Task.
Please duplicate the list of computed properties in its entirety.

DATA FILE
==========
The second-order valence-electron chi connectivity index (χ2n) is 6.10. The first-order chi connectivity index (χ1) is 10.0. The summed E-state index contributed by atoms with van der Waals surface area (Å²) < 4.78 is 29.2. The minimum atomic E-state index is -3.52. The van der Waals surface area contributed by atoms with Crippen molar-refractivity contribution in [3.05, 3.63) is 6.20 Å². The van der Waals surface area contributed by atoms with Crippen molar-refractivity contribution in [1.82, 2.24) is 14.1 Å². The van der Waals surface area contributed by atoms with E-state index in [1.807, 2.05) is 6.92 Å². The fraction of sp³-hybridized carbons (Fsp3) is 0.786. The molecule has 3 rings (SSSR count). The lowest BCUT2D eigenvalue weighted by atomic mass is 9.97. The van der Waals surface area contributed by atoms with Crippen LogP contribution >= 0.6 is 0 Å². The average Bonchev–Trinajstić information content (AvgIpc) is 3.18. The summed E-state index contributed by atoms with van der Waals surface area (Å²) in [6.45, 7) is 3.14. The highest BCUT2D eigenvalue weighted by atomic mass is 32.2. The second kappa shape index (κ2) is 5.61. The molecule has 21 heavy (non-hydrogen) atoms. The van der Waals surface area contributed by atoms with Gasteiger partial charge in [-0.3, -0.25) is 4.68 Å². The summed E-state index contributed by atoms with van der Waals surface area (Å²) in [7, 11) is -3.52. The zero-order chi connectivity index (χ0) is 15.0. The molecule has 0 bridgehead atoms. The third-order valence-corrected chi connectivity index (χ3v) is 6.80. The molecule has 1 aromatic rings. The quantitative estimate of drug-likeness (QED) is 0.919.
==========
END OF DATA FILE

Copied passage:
The second-order valence-electron chi connectivity index (χ2n) is 6.10. The first-order chi connectivity index (χ1) is 10.0. The summed E-state index contributed by atoms with van der Waals surface area (Å²) < 4.78 is 29.2. The minimum atomic E-state index is -3.52. The van der Waals surface area contributed by atoms with Crippen molar-refractivity contribution in [3.05, 3.63) is 6.20 Å². The van der Waals surface area contributed by atoms with Crippen molar-refractivity contribution in [1.82, 2.24) is 14.1 Å². The van der Waals surface area contributed by atoms with E-state index in [1.807, 2.05) is 6.92 Å². The fraction of sp³-hybridized carbons (Fsp3) is 0.786. The molecule has 3 rings (SSSR count). The lowest BCUT2D eigenvalue weighted by atomic mass is 9.97. The van der Waals surface area contributed by atoms with Crippen LogP contribution >= 0.6 is 0 Å². The average Bonchev–Trinajstić information content (AvgIpc) is 3.18. The summed E-state index contributed by atoms with van der Waals surface area (Å²) in [6.45, 7) is 3.14. The highest BCUT2D eigenvalue weighted by atomic mass is 32.2. The second kappa shape index (κ2) is 5.61. The molecule has 21 heavy (non-hydrogen) atoms. The van der Waals surface area contributed by atoms with Gasteiger partial charge in [-0.3, -0.25) is 4.68 Å². The summed E-state index contributed by atoms with van der Waals surface area (Å²) in [7, 11) is -3.52. The zero-order chi connectivity index (χ0) is 15.0. The molecule has 0 bridgehead atoms. The third-order valence-corrected chi connectivity index (χ3v) is 6.80. The molecule has 1 aromatic rings. The quantitative estimate of drug-likeness (QED) is 0.919.